The Tech Na$ty Interview, Part 2
Meet Tech Na$ty: Pro skater, goofy rider, and international boarding icon. The newest member of the Board Blazers skate squad, this is the second of a two-part series about his 360 degree career change. Read part 1 here, and keep up with Tech in Thailand @wakebakegoskate.
So what’s the best way for a young up and coming skater to get sponsored? I’m sure you get that question all the time.
Usually what people do is they make a 2 minute video, maybe a minute and a half, and they go and they send it in to the owner of a shop of your best stuff. Make sure it's filmed properly. It's not all shaky or any stuff like that. Make a cool legit little video and also the first thing you have to do is try to get sponsored by a shop. That probably will be your main sponsor. Pick a shop that you want to back and help them out to help out the community.
Yeah, that's the best way to do it. You can go ahead and send it to another sponsor, but chances are you are not going to get hit back up unless you are super super good. The best way to do it is by skate shop because they will basically work as your agent and they will get you other sponsors, like Programme does for me.
What’s been your gnarliest injury while skating?
So far, I'm knocking on wood right now. The worst injury I had was my broken wrist. I've hit my head. I've sprained ankles. I've hurt my ribs. I've hit my chin on the floor and the board bounces up and chips your tooth. I've had that happen, I've fallen hard trying hard stuff and have got injured but I was able to walk away from it. But the worst was my wrist. This happened last year in November, 2 days after Halloween. November 2nd. I remember.
The thing was I wasn't even doing anything crazy, it was all a freak accident. I was skating with a bunch of buds out in Koreatown in Downtown LA. There were 13 of us in a van. We just got out, I went and cruised around. I was the first one to go and hit the ledges on that side. They got caught looking at something. I just went ahead.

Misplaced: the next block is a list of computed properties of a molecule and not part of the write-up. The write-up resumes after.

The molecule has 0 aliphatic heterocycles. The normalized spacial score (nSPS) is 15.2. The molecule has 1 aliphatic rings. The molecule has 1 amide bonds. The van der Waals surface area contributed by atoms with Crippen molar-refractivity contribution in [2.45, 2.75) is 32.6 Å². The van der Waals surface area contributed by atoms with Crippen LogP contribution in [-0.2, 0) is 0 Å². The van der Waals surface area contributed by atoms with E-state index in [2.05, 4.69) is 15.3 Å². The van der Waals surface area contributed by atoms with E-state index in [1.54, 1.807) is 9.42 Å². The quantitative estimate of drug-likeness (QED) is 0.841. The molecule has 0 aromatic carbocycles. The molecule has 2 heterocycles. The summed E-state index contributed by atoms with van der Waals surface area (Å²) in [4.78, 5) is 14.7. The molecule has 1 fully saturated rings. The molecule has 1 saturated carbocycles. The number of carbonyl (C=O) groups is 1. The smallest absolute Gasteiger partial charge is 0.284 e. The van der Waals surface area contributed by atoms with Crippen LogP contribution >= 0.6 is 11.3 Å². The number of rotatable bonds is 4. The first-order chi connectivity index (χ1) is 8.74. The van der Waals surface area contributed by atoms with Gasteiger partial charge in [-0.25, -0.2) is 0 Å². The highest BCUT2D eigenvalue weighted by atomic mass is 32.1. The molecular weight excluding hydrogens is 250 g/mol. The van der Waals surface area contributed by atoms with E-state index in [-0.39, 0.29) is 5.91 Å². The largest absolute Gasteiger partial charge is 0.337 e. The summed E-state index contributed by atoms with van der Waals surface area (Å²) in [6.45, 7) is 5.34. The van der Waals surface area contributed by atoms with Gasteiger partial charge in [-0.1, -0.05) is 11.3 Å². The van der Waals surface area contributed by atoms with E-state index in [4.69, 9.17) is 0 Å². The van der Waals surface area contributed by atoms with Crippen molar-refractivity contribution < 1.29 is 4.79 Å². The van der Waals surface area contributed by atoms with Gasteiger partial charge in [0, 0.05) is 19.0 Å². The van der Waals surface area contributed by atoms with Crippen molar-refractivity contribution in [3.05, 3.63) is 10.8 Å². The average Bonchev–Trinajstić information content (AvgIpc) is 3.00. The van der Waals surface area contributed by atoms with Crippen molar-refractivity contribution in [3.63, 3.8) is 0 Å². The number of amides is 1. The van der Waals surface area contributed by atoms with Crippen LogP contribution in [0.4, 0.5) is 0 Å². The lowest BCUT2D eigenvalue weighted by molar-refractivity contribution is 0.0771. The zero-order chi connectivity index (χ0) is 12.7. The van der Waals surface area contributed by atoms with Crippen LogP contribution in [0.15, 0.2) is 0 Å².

I went and skated around on the ledges and I slipped out on one. I planned to fall and I accidentally landed on my board again. I was totally off balance. I landed on my board on accident. My board shoots out. I fall backwards and I accidentally put my arm out. I extended my arm and I locked my elbow. Obviously I made my hand stiff, and when my left hand hit the floor I just felt it pop out of place.
It was just a feeling I never had before because I had never broken a bone before in my life and I was just like what the hell just happened? I was just in shock so I put the bone back in place myself. Now I have pins. Let me tell you, right when I was trying to pop it, nobody saw me fall. Nobody saw anything. I got up and I started walking toward my friend and he looks at me. I'm holding my wrist, and he's like, dude I think it's broken. I'm like nah, maybe it's just dislocated, can you pull on my hand? This dude is like pulling on my hand and my other buds come and they’re like “you need to go to the hospital.”
That's when my boy NickLovin, he's my filmer and one of my best friends, he drove me out to the hospital. He was like no dude we got to drive you out to a hospital like right now. That was in a hospital in downtown LA.
NickLovin: filmer, homie, and ambulance driver.
I had the pins in my arm for 3 months. Worst time ever. That's the longest I went without skating was 3 months. Honestly I tried to skate with the pins in my arm for a little bit and people weren't having it. They were like nah dude, you can't do that.
Well after all of this, what advice do you have for a young skater to keep them from getting injured?
I'd say...you can't. Injures are inevitable. It's going to happen. You just can't think that. I always felt that if I went into something scared I'm probably going to get hurt. Freak accidents like mine? Those are going to happen. They are inevitable. All I can tell kids is hope you have insurance.
As far as being safe goes I would say make sure you can be spotted at night so you don't get hit by a car and always make sure you look both ways when crossing the street. No matter what. Always.
We always try to have spotters for that kind of stuff. Sometimes when there is not a spotter you just have to try your best to not get run over. If your board shoots into the middle of the street, don't chase after it. It's not worth it. Have your Board Blazers ready for night time skating. It's not worth it at all. Make sure you can be seen.